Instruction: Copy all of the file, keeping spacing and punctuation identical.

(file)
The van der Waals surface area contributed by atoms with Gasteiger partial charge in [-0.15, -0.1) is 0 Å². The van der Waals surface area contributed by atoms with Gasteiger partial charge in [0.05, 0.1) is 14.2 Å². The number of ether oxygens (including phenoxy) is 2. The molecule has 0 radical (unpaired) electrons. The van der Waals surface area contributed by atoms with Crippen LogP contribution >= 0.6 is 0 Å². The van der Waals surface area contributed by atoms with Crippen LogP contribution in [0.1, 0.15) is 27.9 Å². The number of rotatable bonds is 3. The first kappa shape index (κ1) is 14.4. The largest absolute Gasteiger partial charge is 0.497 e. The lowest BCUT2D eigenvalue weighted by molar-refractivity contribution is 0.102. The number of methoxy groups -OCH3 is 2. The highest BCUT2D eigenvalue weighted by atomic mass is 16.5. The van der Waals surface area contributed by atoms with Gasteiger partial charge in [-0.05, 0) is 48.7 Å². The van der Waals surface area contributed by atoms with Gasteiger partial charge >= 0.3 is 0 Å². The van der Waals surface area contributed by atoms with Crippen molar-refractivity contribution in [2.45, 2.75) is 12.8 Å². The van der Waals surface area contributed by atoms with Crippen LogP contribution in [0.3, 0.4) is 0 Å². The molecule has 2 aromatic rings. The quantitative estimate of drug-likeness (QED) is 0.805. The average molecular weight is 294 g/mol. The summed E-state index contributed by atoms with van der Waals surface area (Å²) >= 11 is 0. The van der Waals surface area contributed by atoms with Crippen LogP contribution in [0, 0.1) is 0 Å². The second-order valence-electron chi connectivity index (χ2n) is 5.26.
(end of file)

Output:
The van der Waals surface area contributed by atoms with Gasteiger partial charge in [-0.15, -0.1) is 0 Å². The van der Waals surface area contributed by atoms with Gasteiger partial charge in [0.05, 0.1) is 14.2 Å². The number of ether oxygens (including phenoxy) is 2. The molecule has 0 radical (unpaired) electrons. The van der Waals surface area contributed by atoms with Crippen LogP contribution >= 0.6 is 0 Å². The van der Waals surface area contributed by atoms with Crippen LogP contribution in [0.1, 0.15) is 27.9 Å². The number of rotatable bonds is 3. The first kappa shape index (κ1) is 14.4. The largest absolute Gasteiger partial charge is 0.497 e. The lowest BCUT2D eigenvalue weighted by molar-refractivity contribution is 0.102. The number of methoxy groups -OCH3 is 2. The highest BCUT2D eigenvalue weighted by atomic mass is 16.5. The van der Waals surface area contributed by atoms with Gasteiger partial charge in [-0.05, 0) is 48.7 Å². The van der Waals surface area contributed by atoms with Gasteiger partial charge >= 0.3 is 0 Å². The van der Waals surface area contributed by atoms with Crippen molar-refractivity contribution in [2.45, 2.75) is 12.8 Å². The van der Waals surface area contributed by atoms with Crippen LogP contribution in [0.3, 0.4) is 0 Å². The molecule has 2 aromatic rings. The quantitative estimate of drug-likeness (QED) is 0.805. The average molecular weight is 294 g/mol. The summed E-state index contributed by atoms with van der Waals surface area (Å²) >= 11 is 0. The van der Waals surface area contributed by atoms with Crippen LogP contribution in [0, 0.1) is 0 Å². The second-order valence-electron chi connectivity index (χ2n) is 5.26.